I really love doing IT projects. Something about completing a project that makes everything run better really feeds that same drive that keeps me playing RPGs. In this blog post, we will tackle how your tech debt is generated.
Projects vs Operations
I was shocked when I was talking to a couple people outside of IT and they didn’t understand the difference between projects and operations. I think this is common sense in our field so feel free to skip this if you know the difference.
The main reason (I think) they found it hard to differentiate is that other professions typically don’t have people who do both in the same role. From what I’ve seen in other fields, those roles are handled by two separate people. Even if you look at software development, the idea of having the developers be a part of operations with DevOps was some novel idea.
Projects are done to build something. This could be rebuilding something existing, or entirely new to the environment. Operations is the work done to maintain a system and keep it running.
Corporate IT Does Both Simultaneously
Organizational IT is unique is that they do both maintenance and business improvement. In IT, this manifests as 2 different types of work.
- Maintenance is referred to as operations. The keep-the-lights on type of work.
- Business improvement is referred to as projects. This could be building some new capability for the business, or rebuilding something existing. The lines between project and operations can sometimes get blurry, especially when you’re doing a project that has the goal of improving operations.
This presents a unique set of challenges for IT. They have to balance doing maintenance with doing projects. With pressures from management, it’s common to see maintenance delayed or ignored.
How This Generates Tech Debt
I’m going to use some concepts from Technical Financing, so you may want to check that out if you’re not familiar with it.
A common scenario looks like this:
It starts with IT handling everything fine. You have some services you’re responsible for, but you have enough staff to handle everything.
Your team can’t save hours from last month and put it forward to the next month, so some technical capital is represented as monthly technical revenue.
Any skills they’ve gained or time invested in making the system work in can be represented as technical capital. These benefits persist through each month.
So far, we’re looking pretty good. We have §50,000 tech capital left. We could use this to invest in our technical capital by spending time on training or investing in an internal project that will streamline some of the operations for ourselves.
By the way, I chose to use the symbol for technical capital as simoleons because I found it funny, hopefully you agree!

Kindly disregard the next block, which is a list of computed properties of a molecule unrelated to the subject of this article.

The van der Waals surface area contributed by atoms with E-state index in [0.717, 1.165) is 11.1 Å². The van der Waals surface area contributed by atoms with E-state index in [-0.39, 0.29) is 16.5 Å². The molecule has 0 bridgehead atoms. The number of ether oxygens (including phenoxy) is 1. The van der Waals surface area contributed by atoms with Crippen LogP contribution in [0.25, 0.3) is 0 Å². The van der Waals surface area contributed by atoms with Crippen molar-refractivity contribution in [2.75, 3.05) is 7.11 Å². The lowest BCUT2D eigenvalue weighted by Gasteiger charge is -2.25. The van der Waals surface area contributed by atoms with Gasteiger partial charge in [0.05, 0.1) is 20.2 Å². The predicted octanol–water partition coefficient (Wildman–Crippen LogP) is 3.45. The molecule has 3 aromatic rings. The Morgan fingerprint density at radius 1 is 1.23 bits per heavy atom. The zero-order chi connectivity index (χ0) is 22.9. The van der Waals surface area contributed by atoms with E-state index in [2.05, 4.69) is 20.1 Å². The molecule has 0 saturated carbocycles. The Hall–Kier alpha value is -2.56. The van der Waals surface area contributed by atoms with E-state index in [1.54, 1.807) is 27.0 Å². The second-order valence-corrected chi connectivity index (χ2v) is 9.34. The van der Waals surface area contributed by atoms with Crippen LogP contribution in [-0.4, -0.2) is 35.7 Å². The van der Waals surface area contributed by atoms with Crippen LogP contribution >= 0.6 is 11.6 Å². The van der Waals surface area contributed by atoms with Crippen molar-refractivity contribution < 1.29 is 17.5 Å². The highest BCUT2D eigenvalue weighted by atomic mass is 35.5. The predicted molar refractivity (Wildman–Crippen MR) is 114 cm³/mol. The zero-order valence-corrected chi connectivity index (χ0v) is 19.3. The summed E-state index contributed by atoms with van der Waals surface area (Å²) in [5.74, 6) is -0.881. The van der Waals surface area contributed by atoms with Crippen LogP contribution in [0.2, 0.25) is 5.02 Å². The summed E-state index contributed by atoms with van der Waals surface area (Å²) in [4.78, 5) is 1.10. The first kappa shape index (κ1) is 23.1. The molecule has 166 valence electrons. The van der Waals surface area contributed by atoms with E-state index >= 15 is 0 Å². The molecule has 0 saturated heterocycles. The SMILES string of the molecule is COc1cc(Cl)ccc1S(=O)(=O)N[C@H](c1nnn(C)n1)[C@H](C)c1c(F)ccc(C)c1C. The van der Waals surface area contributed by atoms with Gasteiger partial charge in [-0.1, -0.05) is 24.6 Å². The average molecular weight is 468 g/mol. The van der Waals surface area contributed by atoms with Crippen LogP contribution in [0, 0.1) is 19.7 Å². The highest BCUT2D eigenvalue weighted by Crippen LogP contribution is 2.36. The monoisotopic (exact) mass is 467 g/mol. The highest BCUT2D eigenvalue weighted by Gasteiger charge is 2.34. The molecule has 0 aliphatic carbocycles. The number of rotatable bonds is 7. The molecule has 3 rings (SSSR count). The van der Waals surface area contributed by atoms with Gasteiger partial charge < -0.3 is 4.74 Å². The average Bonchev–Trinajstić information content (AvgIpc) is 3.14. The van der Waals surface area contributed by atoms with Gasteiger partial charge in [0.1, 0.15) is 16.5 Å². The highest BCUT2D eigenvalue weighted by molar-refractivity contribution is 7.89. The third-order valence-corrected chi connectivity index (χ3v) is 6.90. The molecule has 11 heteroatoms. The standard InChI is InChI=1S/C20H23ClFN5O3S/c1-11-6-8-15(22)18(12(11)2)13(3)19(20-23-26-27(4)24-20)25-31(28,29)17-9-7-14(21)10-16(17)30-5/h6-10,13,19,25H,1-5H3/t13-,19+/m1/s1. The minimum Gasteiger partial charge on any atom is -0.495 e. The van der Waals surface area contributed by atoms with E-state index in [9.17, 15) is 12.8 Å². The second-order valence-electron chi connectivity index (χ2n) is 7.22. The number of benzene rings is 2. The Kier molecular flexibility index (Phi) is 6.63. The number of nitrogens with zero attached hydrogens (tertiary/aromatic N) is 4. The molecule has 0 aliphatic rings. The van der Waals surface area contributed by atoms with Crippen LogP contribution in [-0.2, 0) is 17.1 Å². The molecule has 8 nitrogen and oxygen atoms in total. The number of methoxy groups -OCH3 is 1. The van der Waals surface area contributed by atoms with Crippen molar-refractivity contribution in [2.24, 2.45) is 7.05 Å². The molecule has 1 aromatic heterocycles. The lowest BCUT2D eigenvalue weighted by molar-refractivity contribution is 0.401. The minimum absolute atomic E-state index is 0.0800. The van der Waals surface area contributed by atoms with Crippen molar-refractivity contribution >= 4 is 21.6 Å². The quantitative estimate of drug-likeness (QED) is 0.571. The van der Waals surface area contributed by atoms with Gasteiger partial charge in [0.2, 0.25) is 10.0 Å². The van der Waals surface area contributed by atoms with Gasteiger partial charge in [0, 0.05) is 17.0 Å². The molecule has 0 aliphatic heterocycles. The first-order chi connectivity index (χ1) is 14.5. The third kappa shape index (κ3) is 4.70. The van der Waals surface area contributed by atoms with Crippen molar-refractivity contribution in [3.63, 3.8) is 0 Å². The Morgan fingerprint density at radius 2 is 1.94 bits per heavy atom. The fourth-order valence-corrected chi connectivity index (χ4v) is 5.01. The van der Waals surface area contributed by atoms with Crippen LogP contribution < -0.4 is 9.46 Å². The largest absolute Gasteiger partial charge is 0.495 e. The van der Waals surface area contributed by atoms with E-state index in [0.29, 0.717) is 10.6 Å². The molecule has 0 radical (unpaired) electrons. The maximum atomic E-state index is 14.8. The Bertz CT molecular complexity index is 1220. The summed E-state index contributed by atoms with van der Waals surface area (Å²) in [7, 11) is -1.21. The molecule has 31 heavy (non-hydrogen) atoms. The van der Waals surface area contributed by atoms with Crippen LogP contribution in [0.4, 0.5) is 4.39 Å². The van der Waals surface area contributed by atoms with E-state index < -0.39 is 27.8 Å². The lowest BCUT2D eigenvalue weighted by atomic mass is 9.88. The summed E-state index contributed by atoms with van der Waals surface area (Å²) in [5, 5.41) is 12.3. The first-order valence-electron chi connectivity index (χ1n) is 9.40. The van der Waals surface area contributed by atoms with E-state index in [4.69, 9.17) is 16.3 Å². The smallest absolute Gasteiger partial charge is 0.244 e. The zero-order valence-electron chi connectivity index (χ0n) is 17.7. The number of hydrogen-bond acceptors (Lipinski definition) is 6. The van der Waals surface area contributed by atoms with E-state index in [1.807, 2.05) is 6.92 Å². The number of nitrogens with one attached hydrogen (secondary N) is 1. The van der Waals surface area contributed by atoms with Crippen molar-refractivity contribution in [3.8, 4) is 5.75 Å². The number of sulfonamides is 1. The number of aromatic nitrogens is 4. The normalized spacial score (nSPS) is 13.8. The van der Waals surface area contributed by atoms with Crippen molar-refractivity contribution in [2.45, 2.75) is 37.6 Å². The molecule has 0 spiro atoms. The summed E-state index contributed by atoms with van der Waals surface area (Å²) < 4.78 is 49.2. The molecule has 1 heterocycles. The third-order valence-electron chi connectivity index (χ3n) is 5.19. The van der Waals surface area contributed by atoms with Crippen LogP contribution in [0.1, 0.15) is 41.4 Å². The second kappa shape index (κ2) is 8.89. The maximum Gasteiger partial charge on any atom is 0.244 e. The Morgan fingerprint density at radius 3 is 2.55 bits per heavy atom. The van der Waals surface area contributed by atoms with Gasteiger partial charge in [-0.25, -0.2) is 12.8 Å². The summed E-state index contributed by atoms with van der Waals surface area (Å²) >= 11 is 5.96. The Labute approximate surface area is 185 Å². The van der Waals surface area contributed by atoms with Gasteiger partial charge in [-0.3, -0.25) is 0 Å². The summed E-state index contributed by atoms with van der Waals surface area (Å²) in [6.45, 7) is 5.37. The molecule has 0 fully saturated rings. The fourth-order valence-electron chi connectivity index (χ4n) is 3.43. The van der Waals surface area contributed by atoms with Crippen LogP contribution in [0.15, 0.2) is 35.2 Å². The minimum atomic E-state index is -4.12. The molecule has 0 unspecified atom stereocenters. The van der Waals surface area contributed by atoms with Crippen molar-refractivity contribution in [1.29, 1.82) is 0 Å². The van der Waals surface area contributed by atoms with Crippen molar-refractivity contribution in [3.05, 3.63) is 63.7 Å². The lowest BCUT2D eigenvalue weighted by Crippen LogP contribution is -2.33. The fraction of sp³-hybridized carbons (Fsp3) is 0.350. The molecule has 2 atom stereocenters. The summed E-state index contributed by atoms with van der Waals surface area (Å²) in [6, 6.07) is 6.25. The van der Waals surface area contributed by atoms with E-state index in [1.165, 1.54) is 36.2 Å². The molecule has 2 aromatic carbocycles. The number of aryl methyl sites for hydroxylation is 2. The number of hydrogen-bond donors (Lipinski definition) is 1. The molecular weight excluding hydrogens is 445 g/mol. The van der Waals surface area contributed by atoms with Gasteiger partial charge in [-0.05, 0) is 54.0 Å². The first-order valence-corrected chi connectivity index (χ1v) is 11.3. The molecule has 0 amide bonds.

Projects Come In
There’s some business needs that require project work. Let’s say it costs §300,000/month for 3 months.
Once that project work is completed, the maintenance of that system delivered in the project is part of day to day operations. I’ve increased our recurring technical cost by §25,000 as a result.
At the surface, this looks great. We’re fully utilizing our technical capital. Everyone is always busy and doing what needs doing. That -§5,000/month hardly goes noticed. We’re just taking small shortcuts here and there to make ends meet.
Over time, this degrades our technical capital. The operations load on the engineering team grows, meaning there’s less extra bandwidth available among the IT team. Either the team hires more people and goes back to step 1, or….
The Downward Spiral
Projects and maintenance still need to be done, but there is less time for each thing that needs to be done. More and more shortcuts are taken on projects, therefore maintenance is ignored. On our spreadsheet, this can be seen as a reduction in the technical capital your team commands, along with an increase of monthly technical cost.
The negative technical balance starts to manifest as outages, unplanned work, and all the technical difficulties that simply reduce technical agility. That last one is hard to describe because it’s something that’s everywhere in an environment when you’re deep in tech debt. Examples of this can be designs that are hard to work with, being unable to find equipment when you need it or configurations taking longer than you think should have.
If left unchecked, the unplanned workload will grow and eventually consume the IT teams entire bandwidth.
How Do I Avoid This?
The concept of technical debt does a good job of revealing what’s happening. If you’re familiar with managing your actual finances, the rest is pretty intuitive. To start though, the biggest thing you can do is make this technical debt visible to management. They need to be aware of the size of the technical checks they’re writing and how it’s affecting the team and let them decide where they want to take it from there.
I have a workflow for turning a team that’s upside-down on tech debt into a technically stable team. I’ll share that in another post soon.
Thank you for checking this out. I hope you learned something new or enjoyed reading this. If you had any comments, questions, or just wanted to share your thoughts on this article, you can contact me at firstname.lastname@example.org
e-Mayhem helps companies successfully deliver business projects. We also help companies avoid losses associated with IT disruptions and security threats. You can learn more about our services at e-mayhem.com or by emailing email@example.com